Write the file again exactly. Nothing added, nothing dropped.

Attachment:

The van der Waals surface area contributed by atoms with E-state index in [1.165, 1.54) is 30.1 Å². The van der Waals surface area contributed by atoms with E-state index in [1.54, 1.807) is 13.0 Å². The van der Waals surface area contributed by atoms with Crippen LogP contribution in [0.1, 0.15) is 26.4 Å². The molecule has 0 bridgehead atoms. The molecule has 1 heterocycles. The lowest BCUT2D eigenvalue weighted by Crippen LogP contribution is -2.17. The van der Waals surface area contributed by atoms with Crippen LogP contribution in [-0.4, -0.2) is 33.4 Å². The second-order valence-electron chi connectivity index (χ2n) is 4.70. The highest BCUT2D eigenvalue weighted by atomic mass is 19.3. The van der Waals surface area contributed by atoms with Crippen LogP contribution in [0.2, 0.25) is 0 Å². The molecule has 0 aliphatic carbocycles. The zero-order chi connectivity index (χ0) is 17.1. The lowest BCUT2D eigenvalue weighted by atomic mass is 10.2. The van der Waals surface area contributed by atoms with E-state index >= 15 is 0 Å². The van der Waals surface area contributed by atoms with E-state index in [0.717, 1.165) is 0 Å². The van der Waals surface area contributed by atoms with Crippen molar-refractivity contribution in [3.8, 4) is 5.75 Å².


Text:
The van der Waals surface area contributed by atoms with E-state index in [1.165, 1.54) is 30.1 Å². The van der Waals surface area contributed by atoms with E-state index in [1.54, 1.807) is 13.0 Å². The van der Waals surface area contributed by atoms with Crippen LogP contribution in [0.1, 0.15) is 26.4 Å². The molecule has 0 bridgehead atoms. The molecule has 1 heterocycles. The lowest BCUT2D eigenvalue weighted by Crippen LogP contribution is -2.17. The van der Waals surface area contributed by atoms with Crippen LogP contribution in [-0.4, -0.2) is 33.4 Å². The second-order valence-electron chi connectivity index (χ2n) is 4.70. The highest BCUT2D eigenvalue weighted by atomic mass is 19.3. The van der Waals surface area contributed by atoms with Crippen LogP contribution in [0.2, 0.25) is 0 Å². The molecule has 0 aliphatic carbocycles. The zero-order chi connectivity index (χ0) is 17.1. The lowest BCUT2D eigenvalue weighted by atomic mass is 10.2. The van der Waals surface area contributed by atoms with E-state index >= 15 is 0 Å². The van der Waals surface area contributed by atoms with E-state index in [0.717, 1.165) is 0 Å². The van der Waals surface area contributed by atoms with Crippen molar-refractivity contribution in [3.8, 4) is 5.75 Å².